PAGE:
BMX biking is an exhilarating, challenging, and rewarding sport. For those of us bitten by the BMX bug, having a place to practice and perfect our skills is a dream. Imagine a world where you don’t need to travel far to get your BMX fix; in fact, you can simply step out into your backyard. Well, that world can be a reality if you’re prepared to roll up your sleeves and build your own backyard BMX track.
In this guide, we’ll provide you with a step-by-step guide on how to construct a functional, safe, and exciting BMX pathway right in your backyard.
Design and Planning
Before you start moving dirt, it’s important to plan your track. Sketch out a rough design on paper, keeping in mind your available space and the features you want to include. Incorporate elements that cater to your skill level and the kind of BMX riding you’re interested in – racing, freestyle, or a mix.
- Think about corners, jumps, and straights.
- Consider the flow and rhythm of the course.
Consider the space in your yard and how you can best utilize it. Remember, safety comes first – leave enough room around the track for emergency access, and take into account potential hazards like trees or fences.
Gathering Tools and Materials
Once your plan is ready, it’s time to gather the tools and materials. Your list of tools might include the following:
- Shovels and rakes for moving and smoothing dirt
- A wheelbarrow for transporting dirt
- A watering hose for compacting the dirt
As for materials, the most crucial one is dirt. Depending on the size of your track, you may need quite a lot. Topsoil is the best option as it’s easy to shape and compact. It may be beneficial to consult a landscaping or construction company that can deliver dirt in bulk.
With your plan, tools, and materials ready, it’s time to mark out your pathway. Use string, wooden stakes, or even just a long hose to mark the outline of the track based on your design. This will provide a clear visual guide when you start the construction.
Take into account the width of the pathway. A good starting point is to aim for a width of 1.5 to 2 meters, but this can be adjusted based on your preference and available space. The key is to maintain consistency, ensuring the track is of even width throughout.
Creating The Base
The foundation of a good track is a well-made base. Start by removing any grass or other vegetation from the marked-out area. This ensures a smooth surface to lay down the dirt.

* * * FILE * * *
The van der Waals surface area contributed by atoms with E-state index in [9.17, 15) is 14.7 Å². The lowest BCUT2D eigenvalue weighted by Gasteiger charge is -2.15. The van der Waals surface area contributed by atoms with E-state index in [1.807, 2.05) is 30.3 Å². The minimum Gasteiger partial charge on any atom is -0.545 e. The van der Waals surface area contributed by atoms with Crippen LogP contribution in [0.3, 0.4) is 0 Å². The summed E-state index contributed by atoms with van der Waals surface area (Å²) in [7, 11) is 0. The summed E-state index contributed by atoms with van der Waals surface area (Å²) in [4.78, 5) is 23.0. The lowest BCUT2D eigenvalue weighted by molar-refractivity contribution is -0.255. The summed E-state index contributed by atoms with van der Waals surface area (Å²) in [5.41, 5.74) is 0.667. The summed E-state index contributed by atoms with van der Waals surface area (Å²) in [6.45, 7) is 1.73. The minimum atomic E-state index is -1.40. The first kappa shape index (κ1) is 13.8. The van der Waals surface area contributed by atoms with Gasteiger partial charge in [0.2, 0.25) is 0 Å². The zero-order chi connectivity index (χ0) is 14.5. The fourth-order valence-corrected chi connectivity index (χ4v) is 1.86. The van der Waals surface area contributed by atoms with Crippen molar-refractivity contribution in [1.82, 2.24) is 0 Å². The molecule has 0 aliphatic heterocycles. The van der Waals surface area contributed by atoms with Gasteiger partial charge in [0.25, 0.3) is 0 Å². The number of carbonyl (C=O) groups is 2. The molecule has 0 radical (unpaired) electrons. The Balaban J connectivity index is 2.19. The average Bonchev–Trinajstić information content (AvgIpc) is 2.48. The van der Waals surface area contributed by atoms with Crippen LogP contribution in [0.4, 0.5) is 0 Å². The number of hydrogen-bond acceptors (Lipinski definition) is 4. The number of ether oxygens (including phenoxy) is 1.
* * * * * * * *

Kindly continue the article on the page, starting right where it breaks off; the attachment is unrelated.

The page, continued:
Next, start laying down the dirt. Spread it evenly over the entire track area, keeping the track’s width consistent. Use a rake to help distribute the dirt and create a flat, even surface.
Building Jumps and Corners
Now, the real fun begins – shaping jumps and corners. When building jumps, make sure to start small and gradually build up. Each jump consists of two parts: the takeoff (or lip) and the landing.
- The takeoff should be steep but smooth, allowing for lift.
- The landing needs to be longer and less steep, enabling a safe touchdown.
When it comes to corners, you’ll want to build berms – banked corners that help you maintain speed. The shape of the berm should be smooth and consistent, allowing for a fluid ride.
Smoothing and Packing
With the track layout complete, focus on smoothing and packing the dirt. Use the back of a rake or a manual tamper to pack the dirt down until it’s hard and compact. This not only makes the track ride faster but it also helps maintain the track’s shape and ensures its longevity.
It’s crucial to pack the dirt when it’s slightly damp, so use a watering hose if needed. Just ensure the dirt isn’t too wet, or it will become slippery and difficult to shape.
Walk and Test
Once the track is shaped and packed, walk the entire length of it. Look for any rough spots, uneven areas, or potential safety hazards. Adjust the pathway as needed.
After this, the most exciting part arrives – testing. Ride your bike slowly around the track, feeling for any sections that don’t flow right or need adjustment. This is also a good time to assess the difficulty of the track. Remember, it’s easier to make the track more challenging than to scale it back, so start easy and work your way up.
Adjustments and Maintenance
The creation of a BMX pathway isn’t a one-time job. It requires consistent maintenance to keep it in good riding condition. Regularly check the track for signs of wear, especially after heavy use or rain.
Don’t be afraid to make adjustments as you go. Perhaps a jump could be a bit bigger, or a corner needs more of a berm. Your backyard BMX track should evolve with your skills, providing you with a constant challenge.